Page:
Retailers rethink promotions amid supply shortages

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Mueller Furniture owner Mark Mueller unloads a product from one of his store’s trucks shortly after speaking to Furniture Today. While product shortage is one area that impacts promotions, so too is the continuing shortage of workers.

HIGHLIGHT – While promotions are a part of every furniture retailer’s calendar every year, supply chain issues and resulting shortages are forcing store executives to reconsider how they select their offerings and attract business. Warning.

Shane Spiller, president of Spiller Furniture & Mattress, a 14-store operation with stores in Alabama and Mississippi, said these days that his stores are focused on selling what is readily available.

“This month we’re having something called the ‘In the House’ sale,” Spiller said. “We have discounts on the products we have in stock to promote and showcase what we have so that we don’t disappoint customers or set expectations that we can’t meet. “

Spiller said the products are discounted based on the length of their stock. “The promotion is based on the last date of receipt. If we received anything two years ago, it’s some discount. If it’s older than that, it’s a bigger discount. It has worked well for us in the past. It showcases what we have and eliminates old products.

He said that with shortages and problems in the supply chain being what they are, creating a promotion around existing stocks is one way to build insurance.

Mandy Jeffries, president of Colfax Furniture, based in Greensboro, NC, takes a similar approach to Spiller’s, focusing on what’s in store or in storage at any given time. She said it paves the way in just about any conversation, even before funding options.

“We really try to focus only on the inventory that we have. We can’t plan far in advance because these days you really don’t know what commodity we’re actually going to get or how the market is doing, ”Jeffries said. “We always try to offer special funding, but it hasn’t been so important recently.

Retooling promotions

While the promotions themselves have changed, the way retailers plan promotions has also been disrupted. Mark Mueller, owner of Mueller Furniture, said his St. Louis area stores typically have 13 or 14 expected sales per year, and that number has been reasonably constant since about 2016. However, the uncertainty surrounding product availability was the source of some retooling. .

“The most important thing you want to do in your advertising is to have an offer that is appealing to customers right now,” Mueller said. “I think right now the answer to that question is availability. We talked about the large selection of custom orders for instant gratification and quality.

Custom furniture has been a big part of his store’s business for years, but Mueller noted that it has gone from 80% to 85% of custom orders between two stores to around 55% to 60% of custom orders. between three stores.

“On the padding, this percentage is even lower. We have to have more stock because the customer wants fast delivery and frankly a lot of stores don’t have fast delivery and we do, ”he said.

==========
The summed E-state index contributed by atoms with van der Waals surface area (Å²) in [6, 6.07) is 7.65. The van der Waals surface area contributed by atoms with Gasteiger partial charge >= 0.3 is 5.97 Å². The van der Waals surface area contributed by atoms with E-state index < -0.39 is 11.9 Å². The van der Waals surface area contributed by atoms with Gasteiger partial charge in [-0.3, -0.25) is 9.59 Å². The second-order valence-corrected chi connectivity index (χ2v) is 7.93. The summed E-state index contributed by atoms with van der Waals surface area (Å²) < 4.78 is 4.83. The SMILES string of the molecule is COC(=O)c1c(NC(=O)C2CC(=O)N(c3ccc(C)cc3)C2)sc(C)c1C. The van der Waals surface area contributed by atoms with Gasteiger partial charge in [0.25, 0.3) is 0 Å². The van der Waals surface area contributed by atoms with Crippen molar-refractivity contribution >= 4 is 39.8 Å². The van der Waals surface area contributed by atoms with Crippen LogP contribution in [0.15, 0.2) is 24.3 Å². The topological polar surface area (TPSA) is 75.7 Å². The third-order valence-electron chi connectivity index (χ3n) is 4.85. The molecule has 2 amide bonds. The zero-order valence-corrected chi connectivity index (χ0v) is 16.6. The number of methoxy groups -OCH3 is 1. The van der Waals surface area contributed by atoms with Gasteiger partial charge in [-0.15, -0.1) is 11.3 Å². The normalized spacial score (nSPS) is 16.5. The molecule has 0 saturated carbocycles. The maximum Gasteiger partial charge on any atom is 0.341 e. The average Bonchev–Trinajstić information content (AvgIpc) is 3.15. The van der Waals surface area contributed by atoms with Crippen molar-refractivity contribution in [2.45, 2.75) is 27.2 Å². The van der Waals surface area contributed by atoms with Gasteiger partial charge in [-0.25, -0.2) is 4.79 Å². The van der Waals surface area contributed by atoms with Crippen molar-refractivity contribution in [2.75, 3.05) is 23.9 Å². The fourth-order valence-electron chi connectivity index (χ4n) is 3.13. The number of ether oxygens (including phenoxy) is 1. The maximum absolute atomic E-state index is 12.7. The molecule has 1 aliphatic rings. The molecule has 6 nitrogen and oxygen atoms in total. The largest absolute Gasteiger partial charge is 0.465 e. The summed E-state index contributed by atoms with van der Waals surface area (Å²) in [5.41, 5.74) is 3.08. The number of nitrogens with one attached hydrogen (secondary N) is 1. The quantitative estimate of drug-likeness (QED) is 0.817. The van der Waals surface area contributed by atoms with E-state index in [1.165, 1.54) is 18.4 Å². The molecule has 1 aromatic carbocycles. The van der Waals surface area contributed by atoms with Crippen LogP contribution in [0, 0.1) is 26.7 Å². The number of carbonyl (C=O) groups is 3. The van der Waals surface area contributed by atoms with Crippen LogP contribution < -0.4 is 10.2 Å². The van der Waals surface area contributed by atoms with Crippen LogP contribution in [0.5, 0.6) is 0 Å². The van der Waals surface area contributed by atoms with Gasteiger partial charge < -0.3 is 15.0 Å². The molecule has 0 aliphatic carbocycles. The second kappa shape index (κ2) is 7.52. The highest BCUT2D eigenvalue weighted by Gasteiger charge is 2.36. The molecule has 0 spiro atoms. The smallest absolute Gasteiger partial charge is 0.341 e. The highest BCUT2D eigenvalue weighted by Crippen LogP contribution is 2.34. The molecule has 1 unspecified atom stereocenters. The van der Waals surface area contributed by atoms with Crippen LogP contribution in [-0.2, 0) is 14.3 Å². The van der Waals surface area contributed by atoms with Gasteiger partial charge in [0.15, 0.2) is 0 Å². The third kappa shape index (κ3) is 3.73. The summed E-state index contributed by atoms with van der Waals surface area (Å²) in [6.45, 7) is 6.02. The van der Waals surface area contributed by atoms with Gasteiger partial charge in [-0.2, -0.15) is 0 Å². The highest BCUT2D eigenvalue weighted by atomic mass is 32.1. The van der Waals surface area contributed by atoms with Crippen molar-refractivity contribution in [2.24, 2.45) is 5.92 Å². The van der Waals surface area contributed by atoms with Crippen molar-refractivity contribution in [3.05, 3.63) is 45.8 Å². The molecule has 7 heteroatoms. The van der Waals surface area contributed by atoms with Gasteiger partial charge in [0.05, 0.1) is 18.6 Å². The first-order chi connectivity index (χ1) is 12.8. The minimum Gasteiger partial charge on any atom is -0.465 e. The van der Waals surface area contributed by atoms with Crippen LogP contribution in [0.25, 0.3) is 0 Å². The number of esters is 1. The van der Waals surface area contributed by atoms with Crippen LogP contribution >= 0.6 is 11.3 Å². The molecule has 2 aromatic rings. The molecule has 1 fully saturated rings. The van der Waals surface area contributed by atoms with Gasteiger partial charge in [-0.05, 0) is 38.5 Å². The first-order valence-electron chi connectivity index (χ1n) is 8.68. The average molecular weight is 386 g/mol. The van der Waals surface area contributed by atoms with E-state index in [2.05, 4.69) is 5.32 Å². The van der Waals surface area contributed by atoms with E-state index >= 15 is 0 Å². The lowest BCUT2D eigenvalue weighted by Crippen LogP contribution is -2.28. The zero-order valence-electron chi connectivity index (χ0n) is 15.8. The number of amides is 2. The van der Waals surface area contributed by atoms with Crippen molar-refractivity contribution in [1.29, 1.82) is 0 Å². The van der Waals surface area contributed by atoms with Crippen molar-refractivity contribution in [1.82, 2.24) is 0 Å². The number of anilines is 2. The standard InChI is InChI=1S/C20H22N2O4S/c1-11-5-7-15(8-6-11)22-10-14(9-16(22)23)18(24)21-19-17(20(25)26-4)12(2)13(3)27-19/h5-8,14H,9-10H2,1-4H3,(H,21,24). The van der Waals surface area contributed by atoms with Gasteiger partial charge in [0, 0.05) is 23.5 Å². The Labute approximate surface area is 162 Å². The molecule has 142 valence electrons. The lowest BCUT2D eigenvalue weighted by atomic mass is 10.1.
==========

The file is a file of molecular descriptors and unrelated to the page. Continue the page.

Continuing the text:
Mueller said additional constraints on promotions include the current labor shortage. Highlighting this point, he was driving one of the company’s delivery trucks before speaking to Furniture Today.

The impact on the workforce is also being felt in Corvallis, Ore., According to Eric Blackledge, owner of Blackledge Furniture, and it’s affecting the way he plans his promotions and sales.

“We promote less, but we do it more consistently. We are understaffed, so we minimize promotions, ”said Blackledge. “We advertise more consistently to smooth the flow of customers so that we can handle it. “

Additionally, Blackledge said the promotional plans include a focus on product categories versus specific SKUs, creating a broader sale. “We tried to be more flexible.

coincide with deadlines

Yetzer Homestore in Waconia, Minnesota, has been lucky, according to CEO Thomas Wiest. The store typically plans its promotions six to nine months in advance, which largely coincided with today’s delivery times.

“We’ve been promoting (standard operating procedure) for a few years, so we really haven’t changed a lot,” said Wiest. “We originally had six to nine months anyway, which in the furniture industry is currently the average shipping time. Plus, we do so many custom orders that we eliminate the discussion of lead times with customers very early on, so there are no surprises.

Wiest said that last year, as the pandemic began to affect the supply chain, Yetzer also started deepening orders, which is paying off.

“When the pandemic first hit, we started ordering and stocking goods for the ground. We continued to order from suppliers on a monthly basis to stay supplied, ”he said.

So how long will it take before the supply chain begins to normalize? Retailers agree that it will take time.

“It’s not going to come undone anytime soon and will never come back to 100% like before,” Wiest predicted. “There are too many variables in the market: product shortages, labor shortages, shortages of trucks and logistics containers; too many unemployed; variants of incoming COVID; and there will probably be more.

Blackledge added: “Sadly, much longer than I had hoped, even 30 days ago. I don’t think that will clear up until next year.

Mueller noted that he doesn’t think things will get any better until 2022. “I’ll be happy if they get back to normal in six months. I plan for eight to 12 (months). ”


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